Update: Trump indictment not likely Wednesday as grand jury stays home

by mcardinal

(Update from Reuters)

Former President Donald Trump appeared unlikely to face criminal charges on Wednesday after a law enforcement source said a grand jury investigating alleged illegal hush-money payments to porn star Stormy Daniels would not meet again before Thursday.

The grand jury, a panel of U.S. citizens residing in Manhattan, has been considering the evidence in one of many legal probes swirling around Trump as he mounts a comeback bid for the 2024 Republican presidential nomination.

The grand jury was told to stay home on Wednesday, said the source, who spoke on condition of anonymity to discuss the secret proceedings. It was unclear how much longer the grand jury would meet and uncertain whether it would indict Trump.

The panel, which is believed to meet three times a week, could reconvene as soon as Thursday. The Insider news outlet first reported the news that the grand jury would not convene on Wednesday.

A spokesperson for the Manhattan District Attorney’s office declined when asked to comment on the grand jury.

Copyright 2023 Thomson/Reuters


Willie R. Tubbs, FISM News

Former President Donald Trump’s seemingly never-ending legal struggles grew another degree more difficult Tuesday. 

Although he was not arrested yesterday in connection to an investigation launched by Manhattan District Attorney Alvin Bragg, there are multiple reports that the grand jury may wrap up today leading to an indictment.

To make matters worse for Trump, news leaked yesterday that charges might be forthcoming in his federal classified documents case. 

As first reported by ABC News Tuesday night, U.S. Judge Beryl Howell, prior to stepping down as chief judge of the D.C. district court, wrote that special counsel Jack Smith’s office had made a “prima facie showing that the former president had committed criminal violations.” 

This finding means that Trump attorney Evan Corcoran, who has until now avoided testifying before a federal grand jury on attorney-client privilege grounds, will be subject to questioning. 

Howell has also ordered Corcoran to surrender numerous documents he had also withheld under attorney-client privilege. 

“Howell found that prosecutors showed ‘sufficient’ evidence that Trump ‘intentionally concealed’ the existence of additional classified documents from Corcoran, sources said, putting Corcoran in an unwitting position to deceive the government,” ABC News reported.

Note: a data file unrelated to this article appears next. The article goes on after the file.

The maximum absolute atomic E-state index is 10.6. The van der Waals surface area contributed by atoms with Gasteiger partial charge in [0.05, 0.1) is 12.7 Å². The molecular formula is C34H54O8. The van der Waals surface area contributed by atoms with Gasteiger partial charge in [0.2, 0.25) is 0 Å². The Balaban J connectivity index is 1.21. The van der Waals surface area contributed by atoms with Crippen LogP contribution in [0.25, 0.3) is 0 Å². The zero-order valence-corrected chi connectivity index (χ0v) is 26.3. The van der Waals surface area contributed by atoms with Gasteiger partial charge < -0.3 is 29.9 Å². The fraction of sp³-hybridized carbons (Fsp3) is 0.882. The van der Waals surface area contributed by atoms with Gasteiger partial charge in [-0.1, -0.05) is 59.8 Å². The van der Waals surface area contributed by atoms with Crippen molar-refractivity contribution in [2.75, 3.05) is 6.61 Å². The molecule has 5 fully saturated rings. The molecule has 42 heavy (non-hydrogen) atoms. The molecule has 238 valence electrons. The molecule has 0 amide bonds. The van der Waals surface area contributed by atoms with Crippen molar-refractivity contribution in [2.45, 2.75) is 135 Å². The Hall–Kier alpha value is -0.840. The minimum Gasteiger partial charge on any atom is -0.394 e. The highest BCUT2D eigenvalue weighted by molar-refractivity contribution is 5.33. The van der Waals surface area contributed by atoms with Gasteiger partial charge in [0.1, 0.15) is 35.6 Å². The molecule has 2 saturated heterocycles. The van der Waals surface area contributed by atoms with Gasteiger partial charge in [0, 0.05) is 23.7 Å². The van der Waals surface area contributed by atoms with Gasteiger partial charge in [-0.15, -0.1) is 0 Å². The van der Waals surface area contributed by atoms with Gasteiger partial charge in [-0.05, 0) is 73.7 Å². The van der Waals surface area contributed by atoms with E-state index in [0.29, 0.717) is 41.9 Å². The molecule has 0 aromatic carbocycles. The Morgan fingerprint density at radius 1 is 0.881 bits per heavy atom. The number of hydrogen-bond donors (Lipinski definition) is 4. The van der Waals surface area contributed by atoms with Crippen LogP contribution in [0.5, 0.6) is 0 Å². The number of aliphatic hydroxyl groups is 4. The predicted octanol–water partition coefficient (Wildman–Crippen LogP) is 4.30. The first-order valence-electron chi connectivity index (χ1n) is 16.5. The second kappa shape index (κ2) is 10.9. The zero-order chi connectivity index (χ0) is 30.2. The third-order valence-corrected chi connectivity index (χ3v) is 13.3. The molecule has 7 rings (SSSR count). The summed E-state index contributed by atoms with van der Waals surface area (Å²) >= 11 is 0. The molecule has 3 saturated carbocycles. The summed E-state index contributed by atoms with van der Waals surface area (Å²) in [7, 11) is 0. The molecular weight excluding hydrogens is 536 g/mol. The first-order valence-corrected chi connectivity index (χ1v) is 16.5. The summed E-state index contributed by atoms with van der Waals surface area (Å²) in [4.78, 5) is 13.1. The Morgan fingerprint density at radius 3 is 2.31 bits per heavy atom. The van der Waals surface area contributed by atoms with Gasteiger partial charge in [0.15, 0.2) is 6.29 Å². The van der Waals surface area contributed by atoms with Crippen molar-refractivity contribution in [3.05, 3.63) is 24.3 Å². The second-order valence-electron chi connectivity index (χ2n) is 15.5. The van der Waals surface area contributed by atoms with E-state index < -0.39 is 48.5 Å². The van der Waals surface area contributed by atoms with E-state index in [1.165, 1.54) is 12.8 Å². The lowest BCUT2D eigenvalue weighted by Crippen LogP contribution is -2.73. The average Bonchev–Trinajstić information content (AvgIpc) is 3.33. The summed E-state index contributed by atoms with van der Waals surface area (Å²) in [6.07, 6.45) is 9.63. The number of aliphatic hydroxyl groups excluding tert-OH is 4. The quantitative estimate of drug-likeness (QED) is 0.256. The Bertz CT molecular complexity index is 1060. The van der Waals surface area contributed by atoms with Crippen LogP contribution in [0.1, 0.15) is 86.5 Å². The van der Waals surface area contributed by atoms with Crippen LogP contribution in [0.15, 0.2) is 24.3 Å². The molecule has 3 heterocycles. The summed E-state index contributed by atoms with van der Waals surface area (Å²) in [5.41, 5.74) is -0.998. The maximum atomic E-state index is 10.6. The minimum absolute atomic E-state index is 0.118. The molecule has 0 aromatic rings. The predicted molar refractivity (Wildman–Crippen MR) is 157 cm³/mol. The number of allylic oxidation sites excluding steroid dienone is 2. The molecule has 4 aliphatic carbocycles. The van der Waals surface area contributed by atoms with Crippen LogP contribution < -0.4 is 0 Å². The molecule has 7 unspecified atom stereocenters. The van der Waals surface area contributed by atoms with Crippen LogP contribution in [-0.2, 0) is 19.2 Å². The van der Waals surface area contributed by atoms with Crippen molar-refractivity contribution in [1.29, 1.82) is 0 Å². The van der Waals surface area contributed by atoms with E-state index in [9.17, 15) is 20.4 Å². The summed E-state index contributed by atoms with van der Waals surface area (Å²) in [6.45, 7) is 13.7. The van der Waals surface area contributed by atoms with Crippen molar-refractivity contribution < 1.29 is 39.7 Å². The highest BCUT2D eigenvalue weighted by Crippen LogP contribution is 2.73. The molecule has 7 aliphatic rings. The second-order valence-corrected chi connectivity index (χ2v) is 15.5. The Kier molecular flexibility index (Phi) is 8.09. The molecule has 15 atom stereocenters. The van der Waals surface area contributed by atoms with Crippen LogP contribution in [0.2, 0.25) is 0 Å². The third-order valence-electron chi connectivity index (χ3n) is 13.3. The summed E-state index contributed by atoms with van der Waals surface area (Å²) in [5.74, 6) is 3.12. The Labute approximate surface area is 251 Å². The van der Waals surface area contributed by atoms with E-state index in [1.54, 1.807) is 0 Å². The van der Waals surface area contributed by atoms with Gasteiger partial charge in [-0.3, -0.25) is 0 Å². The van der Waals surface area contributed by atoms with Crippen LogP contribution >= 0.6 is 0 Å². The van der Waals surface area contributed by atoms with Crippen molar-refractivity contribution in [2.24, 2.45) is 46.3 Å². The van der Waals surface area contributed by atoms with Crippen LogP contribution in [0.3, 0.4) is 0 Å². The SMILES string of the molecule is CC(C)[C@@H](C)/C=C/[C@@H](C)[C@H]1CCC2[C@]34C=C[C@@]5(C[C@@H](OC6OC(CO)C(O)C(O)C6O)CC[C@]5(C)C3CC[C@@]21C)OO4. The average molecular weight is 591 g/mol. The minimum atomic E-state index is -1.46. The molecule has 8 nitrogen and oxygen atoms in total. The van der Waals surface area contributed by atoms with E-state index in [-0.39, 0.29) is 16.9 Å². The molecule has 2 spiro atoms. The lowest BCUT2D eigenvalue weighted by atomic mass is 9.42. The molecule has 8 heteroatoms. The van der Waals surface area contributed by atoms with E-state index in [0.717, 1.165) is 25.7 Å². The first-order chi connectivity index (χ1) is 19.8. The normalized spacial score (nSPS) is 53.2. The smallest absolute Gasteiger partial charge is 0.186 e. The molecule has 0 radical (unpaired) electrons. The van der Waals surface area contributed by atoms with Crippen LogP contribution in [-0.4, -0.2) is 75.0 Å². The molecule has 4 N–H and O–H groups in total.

“Shame on Fake News ABC for broadcasting ILLEGALLY LEAKED false allegations from a Never Trump, now former chief judge, against the Trump legal team,” the Trump camp said in response to the Tuesday report. 


The response was curt, likely owing to Trump’s greater focus on an ongoing investigation by Bragg’s office into allegations that a former Trump attorney, Michael Cohen, paid adult film actress Stormy Daniels $130,000 in 2016 to keep quiet about an extramarital encounter with Trump. 

Trump has denied any wrongdoing. 

Bragg could be poised to file charges using Cohen’s testimony as a key cog in his prosecution. 

“Reports, and almost everybody, says, even after in-depth legal study and review, that there was no crime, no affair, no bookkeeping error or misdemeanor, no “nothing,” other than now proven lies by Michael Cohen, a convicted felon and perjurer, and the strong likelihood of an extortion plot against me,” Trump wrote on Truth Social.

Cohen was convicted of tax evasion and campaign finance violations, leading to a 3-year prison sentence. 

Monday, Robert Costello, an attorney who once represented Cohen, appeared before a New York grand jury at Bragg’s request. During his testimony, Costello labeled Cohen as the epitome of a troublesome witness.

“He’s totally unreliable,” Costello said outside the Manhattan courthouse, according to NBC New York. “You think a guy whose mindset right at that moment is, ‘I’ll lie, cheat, steal, shoot somebody — whatever it takes, I’m not going to jail.’ Well, he went to jail. And now he’s on the revenge tour.”


There are few people less popular with the right at the moment than Bragg, who has faced a torrent of criticism from conservatives for his handling of the case and for pursuing the case at all. 

“Multiple prosecutors passed on this ‘case’ because they knew it was a sham,” New York Republican Congresswoman Elise Stefanik wrote on Truth Social. “Soros-funded radical Alvin Bragg is shamelessly advancing a witch hunt purely for political purposes. He should testify before Congress under oath.”

Republicans in the House, led by Rep. Jim Jordan of Ohio, are pushing to have Bragg do just that, but the idea of having a D.A. defend their prosecutorial decisions in Congress is not universally popular on the right. Many Senate Republicans have said they are largely against the idea.  

“I think you’ve got to fall short of getting involved in the legal process,” Sen. Tom Tillis (R-N.C.), told Axios. “I think there is a legitimate question to ask about why are we here.”

However, Trump has his backers in the upper chamber, too. 

Sen. Ted Cruz (R-Texas) and Josh Hawley (R-Mo.) have both indicated support for the House investigating at least the concert of the politicization of law enforcement.

But it was Kentucky Sen. Rand Paul who was most vociferous in his remarks, tweeting, “A Trump indictment would be a disgusting abuse of power. The DA should be put in jail.”

Bragg has been mostly silent during the investigation, but said in a statement that he and his office would “not be intimidated by attempts to undermine the justice process.”